Ahead of the 18th World Sleep Day on March 21, a survey made by Chinese Medical Doctor Association (CMDA) got the attention of Chinese netizens with its headline claiming most of the post-90s
generation in China are not getting enough sleep.
The survey was published on Sunday by the Sleep Medical Commission under the CMDA with a hope to help enhance people’s efficiency both at work and in study.
Sixty percent of people born after 1990 are reportedly suffering from insufficient sleep, with an average sleeping time of 7.5 hours, below a proposed healthy sleeping time of around eight hours.
With regard to sleep patterns, the survey found that 31.1 percent of its millennial respondents are sticking to a habit of getting up and sleeping late. Around 30.9 percent sleep late but get up early and 28.2
percent naturally wake up in the morning regardless of bed time. However, only 17.5 percent of people keep early hours, a concept practiced by a lot of Chinese people.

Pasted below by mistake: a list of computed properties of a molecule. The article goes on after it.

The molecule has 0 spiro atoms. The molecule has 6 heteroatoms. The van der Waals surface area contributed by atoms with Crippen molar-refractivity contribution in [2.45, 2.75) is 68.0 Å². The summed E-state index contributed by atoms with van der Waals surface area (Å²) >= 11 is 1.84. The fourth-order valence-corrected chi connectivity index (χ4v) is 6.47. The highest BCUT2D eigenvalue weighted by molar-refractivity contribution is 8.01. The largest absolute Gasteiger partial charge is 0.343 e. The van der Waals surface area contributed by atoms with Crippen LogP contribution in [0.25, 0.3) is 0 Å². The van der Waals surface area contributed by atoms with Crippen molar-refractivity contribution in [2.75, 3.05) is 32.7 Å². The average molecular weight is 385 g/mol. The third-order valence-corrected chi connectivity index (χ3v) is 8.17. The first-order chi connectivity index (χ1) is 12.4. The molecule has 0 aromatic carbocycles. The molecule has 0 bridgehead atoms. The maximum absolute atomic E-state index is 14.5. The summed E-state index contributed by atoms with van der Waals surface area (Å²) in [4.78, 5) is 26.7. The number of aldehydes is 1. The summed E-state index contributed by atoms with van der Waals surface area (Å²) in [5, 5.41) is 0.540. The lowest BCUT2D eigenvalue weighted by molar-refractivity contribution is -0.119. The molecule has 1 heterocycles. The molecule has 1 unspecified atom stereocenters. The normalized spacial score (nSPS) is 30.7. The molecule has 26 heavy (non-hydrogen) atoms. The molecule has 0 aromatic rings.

Programers have particularly become the victims of poor sleep due to their work, accounting for 16 percent of the insomnia population, followed by blue collar workers and salespersons. The poor sleep
resulted from pressures from their work, life, surroundings and then personal habits.
The survey went into details about sleep quality of people in different places across the country. People living in the country’s tier-one cities, including Beijing, Shanghai, Guangzhou and Shenzhen, sleep the
least each day, with an average of less than seven hours.
People in Shanghai have the earliest time of sleep while Shenzhen has the latest. Beijing residents wake up earliest than people in any other part of the country, with people in the southern city of Zhuhai
getting up latest.
There is no exact number of how many people who were born after 1990 took part in the survey.
Han Fang, chairman of China Sleep Research Society, estimated that there are about five to six thousand people suffering sleep disorders and only two percent of them visited a doctor for medical
Professionals from China Sleep Research Society and the Sleep Medical Commission both suggested that people make full use of time in the morning and do exercise in the afternoon or at night.